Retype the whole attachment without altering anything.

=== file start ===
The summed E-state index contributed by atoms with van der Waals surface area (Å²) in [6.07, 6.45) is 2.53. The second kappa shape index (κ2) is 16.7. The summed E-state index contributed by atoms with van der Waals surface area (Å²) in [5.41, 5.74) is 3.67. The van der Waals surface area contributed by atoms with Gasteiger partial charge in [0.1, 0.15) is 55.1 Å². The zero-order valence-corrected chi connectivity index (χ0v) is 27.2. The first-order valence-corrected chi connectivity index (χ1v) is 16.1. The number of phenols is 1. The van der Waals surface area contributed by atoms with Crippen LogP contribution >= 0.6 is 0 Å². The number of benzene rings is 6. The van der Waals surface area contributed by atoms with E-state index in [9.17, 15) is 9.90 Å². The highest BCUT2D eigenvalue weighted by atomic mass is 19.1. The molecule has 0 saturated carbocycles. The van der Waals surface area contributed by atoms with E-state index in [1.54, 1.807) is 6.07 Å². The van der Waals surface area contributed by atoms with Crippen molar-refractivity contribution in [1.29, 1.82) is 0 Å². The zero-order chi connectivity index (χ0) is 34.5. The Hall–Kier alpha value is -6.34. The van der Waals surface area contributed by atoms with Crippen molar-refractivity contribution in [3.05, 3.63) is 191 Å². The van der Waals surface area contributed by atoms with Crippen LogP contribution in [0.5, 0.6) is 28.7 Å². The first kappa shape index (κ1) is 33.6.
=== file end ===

The summed E-state index contributed by atoms with van der Waals surface area (Å²) in [6.07, 6.45) is 2.53. The second kappa shape index (κ2) is 16.7. The summed E-state index contributed by atoms with van der Waals surface area (Å²) in [5.41, 5.74) is 3.67. The van der Waals surface area contributed by atoms with Gasteiger partial charge in [0.1, 0.15) is 55.1 Å². The zero-order valence-corrected chi connectivity index (χ0v) is 27.2. The first-order valence-corrected chi connectivity index (χ1v) is 16.1. The number of phenols is 1. The van der Waals surface area contributed by atoms with Crippen LogP contribution >= 0.6 is 0 Å². The number of benzene rings is 6. The van der Waals surface area contributed by atoms with E-state index in [9.17, 15) is 9.90 Å². The highest BCUT2D eigenvalue weighted by atomic mass is 19.1. The molecule has 0 saturated carbocycles. The van der Waals surface area contributed by atoms with E-state index in [1.54, 1.807) is 6.07 Å². The van der Waals surface area contributed by atoms with Crippen molar-refractivity contribution in [1.29, 1.82) is 0 Å². The zero-order chi connectivity index (χ0) is 34.5. The Hall–Kier alpha value is -6.34. The van der Waals surface area contributed by atoms with Crippen molar-refractivity contribution in [3.05, 3.63) is 191 Å². The van der Waals surface area contributed by atoms with Crippen LogP contribution in [0.5, 0.6) is 28.7 Å². The first kappa shape index (κ1) is 33.6.